Collaboration models for business (process) analysis en design
Blog: Process transformation - interventions for meaningful change
Two axis (how I love these models :-)):
1. Stakeholder availability
This one is a clear one, and often an issue for process or solution design teams. In many situations, the time we want from our stakeholders is more than they can or are willing to give us, due to other priorities.
For instance, in a previous project, the department we were working for, was also struggling with a reorganization, a management change and various changing legislation, that all needed attention. The result: we had limited access to key subject matter experts. Trying to schedule long workshops would not have worked.
2. Stakeholder ability to envision what they want and to formulate it
This one is more tricky. It has to do with the complex mix of people involved in your project. How much knowledge do they have of the current situation? How open are they to innovation? How much knowledge do they have of their pain points? How much capability to see other ways/possible improvements?
For instance, in a previous project, a bank wanted to adopt a document management systeem, with scanning software, to digitally route documents and create more complete customer views. Their knowledge and experience in document management, and in these IT-changes was very limited. Asking them what they wanted would not have given valuable answers. Even in terms of requirements, they needed a lot of work.
My belief is that in the combination of these two variables, one can find four main approaches for analysis and design of a desired future.
A. High ability, High availability: co-creation
A dream for many designers. Working with people that know what they want, and might even know how they want it, and enough time to dive into details. For me, the approach in this situation is co-creation, in which the competences of the stakeholders combined with the A&D-team are leveraged to come up with the desired future. I usually work with groups and iterations, using facilitated sessions and various work-forms.
In some cases, the A&D-team could even revert back to a pure facilitation-position, but many times still will need to bring in feedback around feasibility.
In my days of BPR/Rapid Application Development, we often could run 2 – 3 week workshop weeks, where we had a full team of stakeholders. Great times, but I see less and less of this, unfortunately.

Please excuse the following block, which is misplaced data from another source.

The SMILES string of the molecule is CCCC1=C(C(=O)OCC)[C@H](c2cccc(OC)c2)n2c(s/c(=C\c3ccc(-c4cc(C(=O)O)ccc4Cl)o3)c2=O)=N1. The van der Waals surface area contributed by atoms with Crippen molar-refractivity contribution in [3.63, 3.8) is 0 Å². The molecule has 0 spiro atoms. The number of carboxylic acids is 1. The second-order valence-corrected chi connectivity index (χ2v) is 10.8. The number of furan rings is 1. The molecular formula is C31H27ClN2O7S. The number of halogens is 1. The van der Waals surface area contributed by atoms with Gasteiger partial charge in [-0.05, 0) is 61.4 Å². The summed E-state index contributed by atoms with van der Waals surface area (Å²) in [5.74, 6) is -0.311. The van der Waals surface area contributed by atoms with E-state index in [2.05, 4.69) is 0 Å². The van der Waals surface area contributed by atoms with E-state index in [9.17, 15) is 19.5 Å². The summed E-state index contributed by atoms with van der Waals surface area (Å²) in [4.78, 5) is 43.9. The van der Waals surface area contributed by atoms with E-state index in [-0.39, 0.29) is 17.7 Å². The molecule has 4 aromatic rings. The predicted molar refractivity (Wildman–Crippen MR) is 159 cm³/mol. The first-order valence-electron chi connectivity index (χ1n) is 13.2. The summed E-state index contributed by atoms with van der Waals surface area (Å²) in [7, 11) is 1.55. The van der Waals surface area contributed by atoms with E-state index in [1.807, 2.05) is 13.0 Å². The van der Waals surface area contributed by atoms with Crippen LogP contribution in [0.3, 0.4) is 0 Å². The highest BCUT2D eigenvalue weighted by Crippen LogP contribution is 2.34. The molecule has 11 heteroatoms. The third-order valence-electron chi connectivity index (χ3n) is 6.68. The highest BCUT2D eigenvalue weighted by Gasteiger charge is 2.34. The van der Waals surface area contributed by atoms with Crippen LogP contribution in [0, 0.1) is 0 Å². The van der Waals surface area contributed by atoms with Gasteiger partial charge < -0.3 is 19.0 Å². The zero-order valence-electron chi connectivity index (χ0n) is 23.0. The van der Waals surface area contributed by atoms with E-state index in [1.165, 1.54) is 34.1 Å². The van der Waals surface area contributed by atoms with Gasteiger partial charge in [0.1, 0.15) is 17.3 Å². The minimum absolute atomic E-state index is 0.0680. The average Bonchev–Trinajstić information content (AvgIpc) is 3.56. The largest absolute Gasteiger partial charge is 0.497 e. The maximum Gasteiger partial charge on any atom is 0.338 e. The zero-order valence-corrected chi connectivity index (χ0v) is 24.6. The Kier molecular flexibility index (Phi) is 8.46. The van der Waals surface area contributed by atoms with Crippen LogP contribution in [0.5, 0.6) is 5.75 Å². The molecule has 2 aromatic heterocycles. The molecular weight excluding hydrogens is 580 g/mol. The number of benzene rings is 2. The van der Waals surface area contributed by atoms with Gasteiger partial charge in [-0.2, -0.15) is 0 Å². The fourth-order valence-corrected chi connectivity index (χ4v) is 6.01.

B. High ability, Low availability: rapid elicitation and design validations
This situation I encountered at a Investment department of an insurance company. These people were security traders, were earning lots of money per hour for the company, and could hardly be missed. They fortunately had a very sharp eye on the issues and required changes in processes and IT-systems.
In this model I choose for one-on-one short interviews and quick validation sessions using very concrete results (prototypes).
C. Low ability, High Availability: Empowerment and stepwise ‘Co-invention’
This is a situation I am currently in with a client. We are getting time from a number of people, with sufficient knowledge of the current situation, some knowledge of pain points, but also a lack of understanding of possibilities. And even: in same cases they have gotten used to certain pain points and take them for granted.
Their ability to envision and formulate a desired future is limited (but growing!)
The key point is: people can, and often like to grow. Another key point: all people can contribute value. It is easy to fall in the consultant arrogance-trap ‘They don’t know, so we will tell them what they want’. This often fails. And if it succeeds, certain gems that the stakeholders could have brought, are lost.
The approach we have chosen in this situation: empower these people with knowledge (solution concepts, technology, requirements formulation, etc.). And work with them, to define, in steps, the desired future, firmly from their perspective and starting points. Make them discover parts of it, by feeding them with concrete possibilities, and then translate back to requirements. In our situation this approach has given many new insights, that were also unknown to us!
D: Low ability, low availability: Trust based best practice injection
So you are given a client, with no time, a burning need, but no real capacity to define the desired future (only to a certain high level extend). Ouch. In this case, the key factors are trust and the availability of certain best practices, proven to work in the client’s context. The approach is to adopt a certain best practice framework, and simply go do it. Implement, perhaps in pilot forms, and then learn, adapt, and extend.
A third factor: the domain/technology knowledge of your team
A factor that also influences these choices is the knowledge and experience in your analysis&design team.
If the knowledge in your team is high, all approaches above will work.
Is the knowledge in your team low, then….
– Option A is only possible, if the client accepts your team as purely facilitating (and your team learns very quickly)
– Option B will become demanding. Challenge: how to get the respect of these visionary professionals?
– Option C will become time-consuming, as both the client and your team will need to learn. Challenge: do you have the time, and does your client have the money and willingness?
– Option D will become very risky, don’t go there.
My conclusion: pick the right approach for the right condition! And tell me what you think….